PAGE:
Two Splendors, nearly the same, but the upper one doesn’t have a No 2. It also lacks crimp marks on the WWII-era plastic ferrule.
Pencils from Stanford University, my Alma Mater. These are from 1980-1991. Note that the price of a pencil gradually increased from 20 cents to 39 cents. Seems like a lot, but it’s less than the rate tuition increased.
Rexall Stores, formerly called United Drug Co., had their own brands of pencils —
It looks like they changed their Old Colony brand to Cascade, perhaps because Cascade is a peppier name. Yet the old-style lettering remained.
Worth the wait, I hope: Pencils with animal names (the type of animal, not Fluffy), having animal logos when possible. I’ve limited it to one per animal, for the most part.
Eberhard Faber’s generic Fish looks like it might be on a platter.
Birds from Wallace Pencil Co:
Reptiles and Amphibians:
Of all possible animals, who’d have thought that the camel would be the most popular? These are from makers in five different countries: United States, Japan, Germany, China, and Korea.
I don’t know what a “suncow” is, but I say it’s a mythical creature.
Finally, we have the Golden ones:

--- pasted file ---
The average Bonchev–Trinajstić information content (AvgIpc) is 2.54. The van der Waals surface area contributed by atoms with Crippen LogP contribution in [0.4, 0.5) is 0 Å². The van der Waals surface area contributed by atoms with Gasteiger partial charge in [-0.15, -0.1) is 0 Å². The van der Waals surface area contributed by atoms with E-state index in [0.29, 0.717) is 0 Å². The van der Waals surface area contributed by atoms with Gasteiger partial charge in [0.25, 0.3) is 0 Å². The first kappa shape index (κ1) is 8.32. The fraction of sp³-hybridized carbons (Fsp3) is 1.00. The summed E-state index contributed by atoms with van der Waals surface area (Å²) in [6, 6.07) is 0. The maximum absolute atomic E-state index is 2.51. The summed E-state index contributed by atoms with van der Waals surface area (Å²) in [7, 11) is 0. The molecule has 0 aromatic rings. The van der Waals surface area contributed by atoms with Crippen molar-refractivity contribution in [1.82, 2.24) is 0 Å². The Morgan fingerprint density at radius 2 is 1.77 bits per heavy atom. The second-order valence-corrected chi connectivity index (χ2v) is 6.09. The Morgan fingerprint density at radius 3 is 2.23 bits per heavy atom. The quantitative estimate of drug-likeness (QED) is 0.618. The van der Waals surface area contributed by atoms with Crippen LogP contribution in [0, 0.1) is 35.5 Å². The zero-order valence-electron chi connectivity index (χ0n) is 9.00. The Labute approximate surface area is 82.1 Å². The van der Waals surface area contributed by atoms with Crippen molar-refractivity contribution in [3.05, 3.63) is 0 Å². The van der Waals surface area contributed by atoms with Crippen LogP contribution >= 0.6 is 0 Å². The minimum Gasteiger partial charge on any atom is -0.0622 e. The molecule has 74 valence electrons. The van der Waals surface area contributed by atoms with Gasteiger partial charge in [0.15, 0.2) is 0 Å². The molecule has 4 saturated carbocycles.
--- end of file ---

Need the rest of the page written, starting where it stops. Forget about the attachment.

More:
Below are closer views of animal logos. Click on them for pictures twice as large.
I recently got an iPad and found that large pictures sometimes display with low resolution.
Wooden golf pencils: for marking score cards, small enough for a shirt pocket, cheap, factory sharpened, and no eraser. (Previously I showed some mechanical types.)
Let’s start with several from Hawaii, where I used to live —
And then some brand-name types —
The Dixon is obviously a truncated Ticonderoga. But I haven’t seen a Ticonderoga of that design. Probably it was never sold, and the existing stock made into golf pencils (similarly to the Student).
Occasionally the product number associated with a particular brand of pencil will change with time, such as when Dixon’s Ticonderoga 1386 became 1388. Usually this change is accompanied by an update in design. But here are a couple of pairs for which only the number is different:
I suspect that for these, the product number printed on the pencil depended on the manner in which it was sold, for example individually or in a packaged set.
The famous comic-strip characters Blondie, Dagwood, and Popeye were honored in a set of pencils made by Linton —
Their likenesses appear on special Ad-Tip ferrules, which were more commonly used for product advertising. (I’ll show examples another time.)
Watch out Dagwood, Popeye is eyeing your wife!